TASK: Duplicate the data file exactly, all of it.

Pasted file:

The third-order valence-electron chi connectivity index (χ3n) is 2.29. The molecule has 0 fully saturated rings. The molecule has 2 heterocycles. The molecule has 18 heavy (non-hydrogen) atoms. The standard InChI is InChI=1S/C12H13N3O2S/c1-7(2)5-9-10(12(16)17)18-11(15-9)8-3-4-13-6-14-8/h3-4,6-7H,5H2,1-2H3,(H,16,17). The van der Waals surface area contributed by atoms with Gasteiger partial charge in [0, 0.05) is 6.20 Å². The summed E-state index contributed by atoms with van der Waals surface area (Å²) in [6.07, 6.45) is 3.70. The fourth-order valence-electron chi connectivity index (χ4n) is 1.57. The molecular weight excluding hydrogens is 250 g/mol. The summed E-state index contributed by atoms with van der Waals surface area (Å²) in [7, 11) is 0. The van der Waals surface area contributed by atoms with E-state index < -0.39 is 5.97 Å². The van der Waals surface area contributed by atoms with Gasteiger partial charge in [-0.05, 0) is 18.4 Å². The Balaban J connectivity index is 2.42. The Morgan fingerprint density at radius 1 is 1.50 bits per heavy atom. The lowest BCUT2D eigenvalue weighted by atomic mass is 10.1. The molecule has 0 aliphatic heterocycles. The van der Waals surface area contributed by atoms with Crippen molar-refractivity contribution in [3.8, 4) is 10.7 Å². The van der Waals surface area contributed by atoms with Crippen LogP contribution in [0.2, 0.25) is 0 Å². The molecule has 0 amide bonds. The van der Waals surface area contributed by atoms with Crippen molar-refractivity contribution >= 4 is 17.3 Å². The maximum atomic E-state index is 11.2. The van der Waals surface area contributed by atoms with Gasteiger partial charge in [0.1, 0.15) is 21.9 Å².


The third-order valence-electron chi connectivity index (χ3n) is 2.29. The molecule has 0 fully saturated rings. The molecule has 2 heterocycles. The molecule has 18 heavy (non-hydrogen) atoms. The standard InChI is InChI=1S/C12H13N3O2S/c1-7(2)5-9-10(12(16)17)18-11(15-9)8-3-4-13-6-14-8/h3-4,6-7H,5H2,1-2H3,(H,16,17). The van der Waals surface area contributed by atoms with Gasteiger partial charge in [0, 0.05) is 6.20 Å². The summed E-state index contributed by atoms with van der Waals surface area (Å²) in [6.07, 6.45) is 3.70. The fourth-order valence-electron chi connectivity index (χ4n) is 1.57. The molecular weight excluding hydrogens is 250 g/mol. The summed E-state index contributed by atoms with van der Waals surface area (Å²) in [7, 11) is 0. The van der Waals surface area contributed by atoms with E-state index < -0.39 is 5.97 Å². The van der Waals surface area contributed by atoms with Gasteiger partial charge in [-0.05, 0) is 18.4 Å². The Balaban J connectivity index is 2.42. The Morgan fingerprint density at radius 1 is 1.50 bits per heavy atom. The lowest BCUT2D eigenvalue weighted by atomic mass is 10.1. The molecule has 0 aliphatic heterocycles. The van der Waals surface area contributed by atoms with Crippen molar-refractivity contribution in [3.8, 4) is 10.7 Å². The van der Waals surface area contributed by atoms with Crippen LogP contribution in [0.2, 0.25) is 0 Å². The molecule has 0 amide bonds. The van der Waals surface area contributed by atoms with Crippen molar-refractivity contribution >= 4 is 17.3 Å². The maximum atomic E-state index is 11.2. The van der Waals surface area contributed by atoms with Gasteiger partial charge in [0.1, 0.15) is 21.9 Å².